A rare form of leukemia called T-ALL (T-cell acute lymphoblastic leukemia) which affects white blood cells, has been linked to molecules called microRNAs. These are tiny, non-coding RNA molecules that can regulate or silence gene expression. An enzyme called Dicer1, because it effectively chops microRNAs, cuts these molecules in their precursor form and produces one activated half, which then searches out specific RNA translated from genes that it matches to.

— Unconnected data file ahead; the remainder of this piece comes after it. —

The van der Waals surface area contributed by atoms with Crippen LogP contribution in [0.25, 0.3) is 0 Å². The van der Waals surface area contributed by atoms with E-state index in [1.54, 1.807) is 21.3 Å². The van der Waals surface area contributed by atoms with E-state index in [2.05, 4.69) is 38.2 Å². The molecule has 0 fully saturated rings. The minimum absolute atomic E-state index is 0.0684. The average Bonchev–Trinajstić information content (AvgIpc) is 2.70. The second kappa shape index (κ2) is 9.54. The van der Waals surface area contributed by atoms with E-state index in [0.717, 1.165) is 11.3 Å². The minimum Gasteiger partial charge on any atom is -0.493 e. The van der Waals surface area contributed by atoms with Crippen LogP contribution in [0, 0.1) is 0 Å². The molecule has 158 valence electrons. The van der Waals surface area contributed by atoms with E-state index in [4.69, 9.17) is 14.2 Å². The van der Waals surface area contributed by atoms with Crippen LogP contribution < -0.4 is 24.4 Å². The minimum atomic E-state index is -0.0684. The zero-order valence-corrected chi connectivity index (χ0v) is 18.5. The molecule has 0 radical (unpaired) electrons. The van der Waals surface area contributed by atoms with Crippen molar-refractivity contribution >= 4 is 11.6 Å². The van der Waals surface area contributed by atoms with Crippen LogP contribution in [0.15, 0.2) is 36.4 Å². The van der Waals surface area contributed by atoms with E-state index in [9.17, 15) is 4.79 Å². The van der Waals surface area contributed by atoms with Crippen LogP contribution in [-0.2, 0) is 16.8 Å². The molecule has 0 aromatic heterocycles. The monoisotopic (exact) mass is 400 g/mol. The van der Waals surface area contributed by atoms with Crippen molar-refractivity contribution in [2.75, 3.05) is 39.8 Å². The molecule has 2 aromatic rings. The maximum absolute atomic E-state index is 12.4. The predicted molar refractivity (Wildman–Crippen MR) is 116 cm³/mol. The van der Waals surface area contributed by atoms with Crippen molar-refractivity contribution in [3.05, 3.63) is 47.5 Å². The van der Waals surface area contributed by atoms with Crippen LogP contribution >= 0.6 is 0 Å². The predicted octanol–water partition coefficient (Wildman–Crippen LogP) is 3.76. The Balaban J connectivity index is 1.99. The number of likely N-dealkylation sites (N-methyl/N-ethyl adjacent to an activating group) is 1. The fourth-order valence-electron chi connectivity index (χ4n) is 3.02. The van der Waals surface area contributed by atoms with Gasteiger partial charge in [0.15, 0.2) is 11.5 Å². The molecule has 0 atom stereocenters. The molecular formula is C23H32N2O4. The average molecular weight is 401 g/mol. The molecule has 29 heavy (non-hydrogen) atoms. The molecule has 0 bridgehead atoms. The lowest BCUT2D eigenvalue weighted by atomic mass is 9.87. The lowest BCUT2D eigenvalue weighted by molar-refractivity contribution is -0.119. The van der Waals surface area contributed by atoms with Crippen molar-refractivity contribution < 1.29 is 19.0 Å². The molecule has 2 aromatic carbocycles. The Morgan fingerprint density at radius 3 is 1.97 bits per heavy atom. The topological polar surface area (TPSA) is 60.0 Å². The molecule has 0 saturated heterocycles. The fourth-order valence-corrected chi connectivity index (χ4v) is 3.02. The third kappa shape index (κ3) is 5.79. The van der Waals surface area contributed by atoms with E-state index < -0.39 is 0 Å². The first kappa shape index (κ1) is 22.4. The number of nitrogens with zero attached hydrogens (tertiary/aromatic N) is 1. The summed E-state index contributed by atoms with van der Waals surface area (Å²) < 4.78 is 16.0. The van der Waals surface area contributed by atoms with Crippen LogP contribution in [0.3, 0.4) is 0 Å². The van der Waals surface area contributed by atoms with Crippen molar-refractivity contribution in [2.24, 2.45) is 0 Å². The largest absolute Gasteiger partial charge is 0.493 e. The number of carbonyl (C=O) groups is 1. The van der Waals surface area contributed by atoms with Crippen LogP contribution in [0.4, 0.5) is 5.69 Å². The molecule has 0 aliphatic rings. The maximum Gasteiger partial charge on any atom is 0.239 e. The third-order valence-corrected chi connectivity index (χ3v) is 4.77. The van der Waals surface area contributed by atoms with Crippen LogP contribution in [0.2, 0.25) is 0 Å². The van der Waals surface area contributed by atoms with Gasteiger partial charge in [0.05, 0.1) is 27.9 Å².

New research shows that by blocking this Dicer1 enzyme, now thought to be a key factor in T-ALL development, the disease was prevented from developing in early stages. Blocking it also allowed T-ALL cells to be eliminated from the mice in later stages of the disease. It turns out that one suspect microRNA (miR-21) was de-regulated in the condition and was silencing a blood cancer suppressing gene. Stopping this variety from forming allowing the tumour suppressing activity to continue or resume.
Read more at Medical Express